How to start a commercial cleaning & janitorial business (from home, with no money)

I interviewed 3 people who own successful commercial cleaning businesses. They explain how you can get started in the janitorial business, and what you'll need.

Updated September 22, 2021

Written by

Benjamin Davis

Contributor

How-to-start.org

Experts interviewed:

Cloves Grogan - Owner, EFM Solutions in Houston TX

Oscar F DeLeon Jr – Owner, BCI Janitorial in Carrollton TX

Bryant Suellentrop, Owner, American Cleaning Enterprise in Greenville NC

NOTICE: This article is long. You can skip directly to the guide if you prefer.

Commercial cleaning and janitorial businesses are attractive to first-time business owners, because you can get started with almost no money, and you don't need any special skills or background – the work is straightforward, and the business is can be as small or large as you want it to be.

I interviewed three people who have been in the commercial cleaning business for a long time, and asked them what you should know about how to get started in the business, and how to run and grow your commercial cleaning business.

First, I wanted to know what background they came from – do people usually work in the industry first, before starting a business? Or is it common to just get started and learn as you go?

So I asked my three founders – how did you get started in the commercial cleaning business?

How did you get started in the commercial cleaning and janitorial business?

did you work with someone in the industry first? or did you just get started on your own?

Cloves: I used to work in Corporate America – I used to be a manager for customer service at JP Morgan Chase bank and after seven years in business got tired of the Corporate America world and the promises that were never kept and decided to go for cleaning because this has always been in my family. My mom is a head custodian for the Alden District here in Houston and it was something that I was familiar with and that's how everything got started. That's a dream of having a business.

Oscar: My mother, she worked for a larger competitor that was founded in 1968. In the early ‘80s, she came on board with them because she was bilingual. So, she went into a supervisory role where she dealt with all the employees in the evening, all the cleaners, all the people doing the work. And then part of her job description was PR, public relations, with the clients. So, she had kind of a knack for both. Her employer allowed her to have an office out of the same building that they were in without paying rent for some years while she built up her own client base at the same time as she was working for them, and that worked out pretty good. In our infancy, we were in the same building as a much larger national competitor. So, it was always very helpful to walk down the hallway and ask questions, see how they were doing things, borrow a spreadsheet with formulas already plugged in. That was very helpful. Then we moved out in 2011 into our own office space and we've been there ever since. That's how we started.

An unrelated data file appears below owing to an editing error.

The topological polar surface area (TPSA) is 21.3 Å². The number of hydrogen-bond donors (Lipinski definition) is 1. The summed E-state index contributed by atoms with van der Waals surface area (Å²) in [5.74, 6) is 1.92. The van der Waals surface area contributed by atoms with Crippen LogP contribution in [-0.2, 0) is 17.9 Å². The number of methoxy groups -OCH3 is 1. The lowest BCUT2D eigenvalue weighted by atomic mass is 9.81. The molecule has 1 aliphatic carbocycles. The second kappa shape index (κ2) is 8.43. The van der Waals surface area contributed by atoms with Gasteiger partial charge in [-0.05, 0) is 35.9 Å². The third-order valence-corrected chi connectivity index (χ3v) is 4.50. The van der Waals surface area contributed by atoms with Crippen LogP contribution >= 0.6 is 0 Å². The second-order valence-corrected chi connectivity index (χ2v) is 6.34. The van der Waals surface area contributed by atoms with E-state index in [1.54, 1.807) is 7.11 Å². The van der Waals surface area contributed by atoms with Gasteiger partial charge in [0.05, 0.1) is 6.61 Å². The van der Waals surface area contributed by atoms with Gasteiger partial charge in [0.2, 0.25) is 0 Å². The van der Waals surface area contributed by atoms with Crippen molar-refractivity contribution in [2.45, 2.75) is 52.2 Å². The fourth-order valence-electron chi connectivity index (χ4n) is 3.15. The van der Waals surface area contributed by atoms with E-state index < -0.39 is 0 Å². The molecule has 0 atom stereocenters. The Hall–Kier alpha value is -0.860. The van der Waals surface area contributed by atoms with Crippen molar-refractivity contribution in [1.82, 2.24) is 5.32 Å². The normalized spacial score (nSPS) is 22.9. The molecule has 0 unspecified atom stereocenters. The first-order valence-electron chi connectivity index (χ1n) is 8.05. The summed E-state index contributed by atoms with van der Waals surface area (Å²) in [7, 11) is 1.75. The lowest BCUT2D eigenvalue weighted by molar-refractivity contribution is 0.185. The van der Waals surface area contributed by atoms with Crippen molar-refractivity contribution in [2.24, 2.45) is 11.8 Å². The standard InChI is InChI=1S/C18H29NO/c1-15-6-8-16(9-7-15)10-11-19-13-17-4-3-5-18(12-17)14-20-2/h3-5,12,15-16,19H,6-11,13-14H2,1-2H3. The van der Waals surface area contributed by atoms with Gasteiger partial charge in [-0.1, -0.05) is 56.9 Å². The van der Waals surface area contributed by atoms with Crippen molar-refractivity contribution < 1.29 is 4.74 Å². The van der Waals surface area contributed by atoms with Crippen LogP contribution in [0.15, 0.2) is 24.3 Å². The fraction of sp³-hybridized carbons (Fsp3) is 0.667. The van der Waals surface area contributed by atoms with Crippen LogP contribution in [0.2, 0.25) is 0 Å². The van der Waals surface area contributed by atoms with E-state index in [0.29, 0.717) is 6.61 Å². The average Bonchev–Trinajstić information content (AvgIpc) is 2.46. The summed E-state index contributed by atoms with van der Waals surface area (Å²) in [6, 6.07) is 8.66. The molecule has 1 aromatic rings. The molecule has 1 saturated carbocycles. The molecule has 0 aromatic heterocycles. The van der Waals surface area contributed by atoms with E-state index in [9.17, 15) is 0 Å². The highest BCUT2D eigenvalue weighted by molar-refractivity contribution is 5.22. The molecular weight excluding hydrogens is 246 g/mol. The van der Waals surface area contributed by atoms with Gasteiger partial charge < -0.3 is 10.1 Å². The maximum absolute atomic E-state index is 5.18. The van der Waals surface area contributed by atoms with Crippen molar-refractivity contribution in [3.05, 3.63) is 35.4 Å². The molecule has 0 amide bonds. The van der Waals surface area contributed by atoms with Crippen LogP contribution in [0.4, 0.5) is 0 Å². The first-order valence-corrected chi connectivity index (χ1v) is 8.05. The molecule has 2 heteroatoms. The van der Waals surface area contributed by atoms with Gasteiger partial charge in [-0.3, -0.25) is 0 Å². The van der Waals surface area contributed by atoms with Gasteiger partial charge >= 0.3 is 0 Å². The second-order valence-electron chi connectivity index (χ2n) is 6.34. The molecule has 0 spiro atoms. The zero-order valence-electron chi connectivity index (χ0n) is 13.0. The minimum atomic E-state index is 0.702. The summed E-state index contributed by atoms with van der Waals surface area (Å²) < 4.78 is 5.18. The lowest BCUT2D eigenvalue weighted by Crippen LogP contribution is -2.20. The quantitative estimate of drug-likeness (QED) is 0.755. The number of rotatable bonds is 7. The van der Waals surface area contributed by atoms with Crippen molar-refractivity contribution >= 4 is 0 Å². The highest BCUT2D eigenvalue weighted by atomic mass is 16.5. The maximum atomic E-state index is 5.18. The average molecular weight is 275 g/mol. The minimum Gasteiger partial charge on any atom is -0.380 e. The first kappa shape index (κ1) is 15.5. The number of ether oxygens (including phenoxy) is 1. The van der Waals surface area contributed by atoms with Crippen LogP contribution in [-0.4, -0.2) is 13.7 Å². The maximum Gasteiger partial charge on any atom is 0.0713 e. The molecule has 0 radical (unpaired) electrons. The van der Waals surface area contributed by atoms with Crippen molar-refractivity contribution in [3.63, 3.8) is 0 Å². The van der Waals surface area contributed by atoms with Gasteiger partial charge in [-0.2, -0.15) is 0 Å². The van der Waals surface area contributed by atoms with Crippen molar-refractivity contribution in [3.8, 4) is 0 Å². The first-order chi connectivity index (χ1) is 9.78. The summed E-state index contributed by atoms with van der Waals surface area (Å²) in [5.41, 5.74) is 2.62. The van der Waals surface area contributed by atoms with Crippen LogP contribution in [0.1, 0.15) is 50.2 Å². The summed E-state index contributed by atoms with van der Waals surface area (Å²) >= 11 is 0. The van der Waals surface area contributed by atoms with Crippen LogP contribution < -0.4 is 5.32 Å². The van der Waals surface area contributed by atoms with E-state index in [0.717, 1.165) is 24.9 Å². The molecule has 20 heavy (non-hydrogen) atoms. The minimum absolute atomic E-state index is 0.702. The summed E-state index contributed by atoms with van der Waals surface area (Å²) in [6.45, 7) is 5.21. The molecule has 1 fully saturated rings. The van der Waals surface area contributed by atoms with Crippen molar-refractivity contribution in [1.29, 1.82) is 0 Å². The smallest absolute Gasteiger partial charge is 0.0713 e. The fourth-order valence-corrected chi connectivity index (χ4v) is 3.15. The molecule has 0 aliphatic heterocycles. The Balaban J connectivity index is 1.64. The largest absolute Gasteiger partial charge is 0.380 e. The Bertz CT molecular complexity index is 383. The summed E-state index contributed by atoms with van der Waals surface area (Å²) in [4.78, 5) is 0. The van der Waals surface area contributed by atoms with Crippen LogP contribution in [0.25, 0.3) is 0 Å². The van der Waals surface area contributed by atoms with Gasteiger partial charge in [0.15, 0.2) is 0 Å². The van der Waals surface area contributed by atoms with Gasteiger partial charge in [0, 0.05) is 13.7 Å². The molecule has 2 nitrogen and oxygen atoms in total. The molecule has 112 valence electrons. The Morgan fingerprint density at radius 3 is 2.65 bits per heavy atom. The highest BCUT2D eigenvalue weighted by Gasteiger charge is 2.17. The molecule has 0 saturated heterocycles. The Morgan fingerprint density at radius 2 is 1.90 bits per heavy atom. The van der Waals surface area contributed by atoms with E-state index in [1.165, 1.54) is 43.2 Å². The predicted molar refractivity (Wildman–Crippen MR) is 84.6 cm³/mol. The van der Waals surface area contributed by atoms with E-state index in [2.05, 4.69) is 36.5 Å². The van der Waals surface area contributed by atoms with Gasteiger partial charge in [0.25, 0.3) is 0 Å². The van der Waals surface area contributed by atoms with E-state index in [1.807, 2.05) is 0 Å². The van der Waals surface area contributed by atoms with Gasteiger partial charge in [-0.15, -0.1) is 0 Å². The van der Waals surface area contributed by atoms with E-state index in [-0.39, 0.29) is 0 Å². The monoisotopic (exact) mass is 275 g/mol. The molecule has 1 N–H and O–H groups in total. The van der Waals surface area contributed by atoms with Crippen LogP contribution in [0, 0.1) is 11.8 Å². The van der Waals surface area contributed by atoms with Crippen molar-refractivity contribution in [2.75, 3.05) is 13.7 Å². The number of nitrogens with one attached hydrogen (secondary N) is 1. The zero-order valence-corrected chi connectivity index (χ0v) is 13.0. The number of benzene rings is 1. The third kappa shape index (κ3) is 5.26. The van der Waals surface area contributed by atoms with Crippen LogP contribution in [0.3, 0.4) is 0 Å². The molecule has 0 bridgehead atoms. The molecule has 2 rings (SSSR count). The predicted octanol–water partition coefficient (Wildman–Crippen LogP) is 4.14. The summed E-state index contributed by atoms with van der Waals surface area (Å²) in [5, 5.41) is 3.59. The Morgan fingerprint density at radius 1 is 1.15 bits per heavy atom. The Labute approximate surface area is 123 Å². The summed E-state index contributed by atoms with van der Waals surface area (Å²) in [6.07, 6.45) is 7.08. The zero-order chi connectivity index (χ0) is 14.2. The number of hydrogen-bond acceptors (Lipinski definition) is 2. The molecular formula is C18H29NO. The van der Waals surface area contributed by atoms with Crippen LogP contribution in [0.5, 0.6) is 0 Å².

Bryant: I moved out here to North Carolina last year after the pandemic, and started the company shortly after. I got into this business simply by meeting others who are in the industry and just asking around to learn a little bit more about how it all works.

Tip: You don't need to have years of experience – the best way to learn this business is to do it. Most people already have the skills needed to get the work done – just focus on getting your first client and keeping them satisfied. I cover that in depth further in this article.

How much money do you need to start a janitorial cleaning business?

is it an expensive business to start? what equipment do you need as a minimum, to start earning money?

Cloves: Well, to start a commercial cleaning business, honestly, I think it has to be one of the easiest and most affordable businesses to start. For the business itself, let's say that you have to get the business registered or open an LLC. From the legal standpoint all the way to the equipment and everything that you need to start, $1,000 to $2,000 dollars is all you need.

In terms of the equipment and tools, that would be just like a starter kit that would include a commercial vacuum, mops, brooms, towels and a few cleaning chemicals. That's pretty much all you need to get started.

Oscar: To get started, you could probably do it under $1,000. In the beginning, you probably want to go pursue clients where there are 10 people in the office or less. So, rather than five-day-a-week service for a 40,000 or 50,000 square foot office, you're looking at somebody that has a 2,000 square foot office, where they're asking for service maybe on a weekly basis because those people tend to make a decision and hire you right away. Once you get your first client, you probably need about $600, maybe less, it depends on the vacuum that you get, it's probably like $400 to $600 for equipment for your first job if you bought everything brand new. Definitely under $1,000.

So, if you get, for example, a vacuum cleaner – an upright costs like $200, a backpack let's say $350, mop bucket and wringer is like $60. And then there's a trash barrel with the dolly and the little yellow strip that goes around it, let's say about $120. So, you get all those things together and you're officially a janitorial service at that point. It's not very much.

Bryant: I mean, you could probably get it going for less than $500 for sure, maybe less than $250, depending on if you get your LLC or not but the supplies needed is less than $300.